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Peter Tollens

Press release

Peter Tollens – ferrutx
In summer, life can seem light and easy. We wear light clothing, eat light dishes, go on holiday, live outside, and for a moment we feel liberated lrom all burdens. Balance is irnportant, we all need it, we need change to be able to think, feel, and perceive again 

The painter Peter Tollens gets it by switching from painting with oil paint he can use it in a very pastose fashion, then there is nothing fluid about it, and he works with hard brushes and palette knives to painting with watercolours, and by switching from painting on canvas, wood, or slate to painting on paper: hand-made paper of various thickness, but also cardboard or quite simple writing paper. 

At the end of the summer, we are happy to bring a light atmosphere and mood into our gallery space with his exhibition. 

The highly fluid watercolours make for a light brushstroke, the paper absorbs the paint very quickly, and only very few layers are required. 
A watercolour can be produced quite rapidly; the painter can reach for the brush and quickly capture an idea. A painting, on the other hand, requires preparation, the oil paint must dry, it grows slowly, and in the end, the process of its genesis, the many layers of paint that contributed to the end result are only visible at the rim. The watercolour, in contrast, is completely transparent, all layers ol paint are clearly visible, nothing is hidden Peter Tollens' watercolours seem like windows through which we look into an infinite space of colour, which either leads mysteriously into darkness or into light, or to the sea, a forest, or a flowering meadow. They open up rnany spaces lor us and invite us to enter them not just visually. They recall memories, of our childhood, of interchanges with nature how it was when we sat in the meadow, looked at the sea, went into the forest. Peter Tollens' watercolours bring back the magic.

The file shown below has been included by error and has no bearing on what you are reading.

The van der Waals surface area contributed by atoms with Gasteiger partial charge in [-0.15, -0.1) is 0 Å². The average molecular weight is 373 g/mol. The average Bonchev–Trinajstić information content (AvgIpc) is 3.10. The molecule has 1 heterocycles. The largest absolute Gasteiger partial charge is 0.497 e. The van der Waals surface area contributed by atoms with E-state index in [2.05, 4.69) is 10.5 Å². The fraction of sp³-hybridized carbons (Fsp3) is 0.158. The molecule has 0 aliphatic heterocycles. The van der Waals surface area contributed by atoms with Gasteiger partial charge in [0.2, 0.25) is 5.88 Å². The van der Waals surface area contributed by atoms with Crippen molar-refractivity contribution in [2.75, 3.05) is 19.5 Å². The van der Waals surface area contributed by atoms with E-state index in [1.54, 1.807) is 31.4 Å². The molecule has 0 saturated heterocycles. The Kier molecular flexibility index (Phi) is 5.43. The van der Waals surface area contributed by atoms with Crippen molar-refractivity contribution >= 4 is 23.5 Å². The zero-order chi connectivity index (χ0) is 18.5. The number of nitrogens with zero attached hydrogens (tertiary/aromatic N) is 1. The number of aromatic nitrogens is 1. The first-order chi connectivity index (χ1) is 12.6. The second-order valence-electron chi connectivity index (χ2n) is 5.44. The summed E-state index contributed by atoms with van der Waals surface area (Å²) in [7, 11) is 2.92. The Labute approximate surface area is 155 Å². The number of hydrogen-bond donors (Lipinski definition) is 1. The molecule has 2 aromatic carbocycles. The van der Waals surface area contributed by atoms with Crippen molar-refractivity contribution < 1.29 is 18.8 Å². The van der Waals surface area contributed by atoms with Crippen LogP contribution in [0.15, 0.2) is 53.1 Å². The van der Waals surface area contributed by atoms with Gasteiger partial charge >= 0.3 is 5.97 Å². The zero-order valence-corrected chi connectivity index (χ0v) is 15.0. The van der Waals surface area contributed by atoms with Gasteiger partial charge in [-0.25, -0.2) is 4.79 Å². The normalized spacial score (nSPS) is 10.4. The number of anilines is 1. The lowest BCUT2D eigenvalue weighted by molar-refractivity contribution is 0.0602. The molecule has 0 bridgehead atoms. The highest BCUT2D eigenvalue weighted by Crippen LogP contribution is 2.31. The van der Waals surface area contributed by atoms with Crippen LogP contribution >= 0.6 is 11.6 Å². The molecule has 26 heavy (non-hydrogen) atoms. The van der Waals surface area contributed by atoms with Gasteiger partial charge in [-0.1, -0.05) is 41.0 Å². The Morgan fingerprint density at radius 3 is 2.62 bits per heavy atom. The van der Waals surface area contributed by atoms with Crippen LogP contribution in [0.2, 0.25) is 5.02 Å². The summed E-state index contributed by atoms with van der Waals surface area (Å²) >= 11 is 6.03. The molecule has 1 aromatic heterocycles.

Peter Tollens (born in Kleve in 1954), after training as a colour lithogra­pher, studied painting with Stefan Wewerka at Fachhochschule Köln. His works have been presented in more than 300 solo and group exhibiti­ons, including at Städtisches Museum Haus Koekkoek, Kleve, Kolumba Art Museum of the Archdiocese Cologne, Kinderbuchmuseum at Burg Wissem in Troisdorf, Berkeley Art Museum, and Museum Wiesbaden. His works are in numerous private and public col/ections, including Kolumba Art Museum of the Archdiocese Cologne, Ege Kunst- und Kulturstiftung, Freiburg i.Br., Albright Knox Museum, Buffalo, Berkeley Art Museum, Berkeley, Karl-Ernst Osthaus Museum, Hagen, and Sammlung Mondstu­dio, Bad Homburg.